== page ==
Several thousand people have rallied in Warsaw to protest against controversial new court reforms they see as a threat to judicial independence.
The changes require the Polish parliament to submit judges for nomination which is the same process as in the United States.
"Shame, shame" chanted protesters gathered in Warsaw under Polish and European Union flags, and calling Jaroslaw Kaczynski, the chairman of PiS and the country's de facto leader, a "dictator".
There have been a strong of protests across the country during nearly the entire reign of the Law and Justice Party as many see the democratic process under siege.
The law passed last week gives lawmakers a dominant role in appointing judges, a move that opposition parties and rights groups said would make jurists subject to political influence. The other legislation mandates that the current judges in the country's Supreme Court be dismissed-except those approved by the minister of justice.
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Poland's senate on Saturday adopted two controversial judicial bills, which the opposition claims is yet another step by the conservative majority towards undermining the separation of powers.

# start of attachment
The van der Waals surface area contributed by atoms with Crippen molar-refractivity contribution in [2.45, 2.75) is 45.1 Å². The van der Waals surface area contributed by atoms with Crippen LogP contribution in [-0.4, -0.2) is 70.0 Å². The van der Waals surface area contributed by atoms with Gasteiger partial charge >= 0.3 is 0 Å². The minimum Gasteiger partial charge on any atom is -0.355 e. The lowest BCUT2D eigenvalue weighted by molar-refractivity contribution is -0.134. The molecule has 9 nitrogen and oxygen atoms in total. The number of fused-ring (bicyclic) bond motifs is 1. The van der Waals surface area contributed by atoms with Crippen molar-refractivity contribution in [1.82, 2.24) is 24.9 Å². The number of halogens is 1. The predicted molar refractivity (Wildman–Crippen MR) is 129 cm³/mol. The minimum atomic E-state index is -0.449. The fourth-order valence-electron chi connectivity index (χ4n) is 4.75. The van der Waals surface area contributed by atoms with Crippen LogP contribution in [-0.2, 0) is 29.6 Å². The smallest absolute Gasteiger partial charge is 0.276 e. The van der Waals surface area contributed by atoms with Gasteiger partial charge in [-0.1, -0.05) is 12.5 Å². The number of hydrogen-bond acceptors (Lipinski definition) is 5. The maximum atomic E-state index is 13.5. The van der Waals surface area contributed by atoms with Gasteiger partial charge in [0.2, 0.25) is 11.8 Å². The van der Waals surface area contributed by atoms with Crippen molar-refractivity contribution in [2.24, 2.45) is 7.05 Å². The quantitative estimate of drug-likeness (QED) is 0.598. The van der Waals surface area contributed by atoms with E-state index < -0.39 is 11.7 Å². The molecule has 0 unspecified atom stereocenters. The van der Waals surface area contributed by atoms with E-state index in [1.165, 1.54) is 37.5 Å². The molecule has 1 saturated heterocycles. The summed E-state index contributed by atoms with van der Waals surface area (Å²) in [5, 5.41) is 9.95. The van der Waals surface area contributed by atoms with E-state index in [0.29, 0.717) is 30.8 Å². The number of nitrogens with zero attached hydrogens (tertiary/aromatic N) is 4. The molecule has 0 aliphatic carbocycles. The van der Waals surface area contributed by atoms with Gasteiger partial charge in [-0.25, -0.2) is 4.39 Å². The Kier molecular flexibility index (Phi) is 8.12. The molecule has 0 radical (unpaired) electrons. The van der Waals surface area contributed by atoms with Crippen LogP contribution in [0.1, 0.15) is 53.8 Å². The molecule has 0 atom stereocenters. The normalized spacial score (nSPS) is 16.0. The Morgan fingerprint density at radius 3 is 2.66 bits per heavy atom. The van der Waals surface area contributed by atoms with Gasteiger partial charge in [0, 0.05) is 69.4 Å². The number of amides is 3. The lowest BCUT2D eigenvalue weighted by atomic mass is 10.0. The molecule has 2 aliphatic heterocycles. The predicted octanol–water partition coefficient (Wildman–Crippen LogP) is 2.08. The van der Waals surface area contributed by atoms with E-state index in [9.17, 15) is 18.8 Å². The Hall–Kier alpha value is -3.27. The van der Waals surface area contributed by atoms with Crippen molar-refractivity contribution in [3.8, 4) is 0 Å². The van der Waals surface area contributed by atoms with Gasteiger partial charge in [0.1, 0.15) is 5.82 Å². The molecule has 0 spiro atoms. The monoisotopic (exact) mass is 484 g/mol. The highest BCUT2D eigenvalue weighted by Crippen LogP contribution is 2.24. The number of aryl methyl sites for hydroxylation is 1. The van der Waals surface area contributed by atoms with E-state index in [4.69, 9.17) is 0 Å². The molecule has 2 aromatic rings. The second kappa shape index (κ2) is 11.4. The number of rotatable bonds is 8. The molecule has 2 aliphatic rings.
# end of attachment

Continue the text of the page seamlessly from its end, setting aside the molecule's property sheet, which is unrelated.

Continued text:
"Today we know that a great fight has begun and we know we must be together, we know we must fight against them together", said Grzegorz Schetyna, leader of the opposition Civic Platform party.
Poland's TVP television, controlled by the state, said the protests and calls to block Tuesday's debate were "an attempt to organise a coup against a democratically elected power".
Protesters in front of parliament.
Police estimated the crowd at about 4,500, a number far lower than city hall estimates, which put the number above 10,000. At night, thousands more gathered at Krasinski Square, the site of Trump's speech, and the location of the Supreme Court.
Smaller protests took place also on Sunday in Krakow, Katowice and other Polish cities.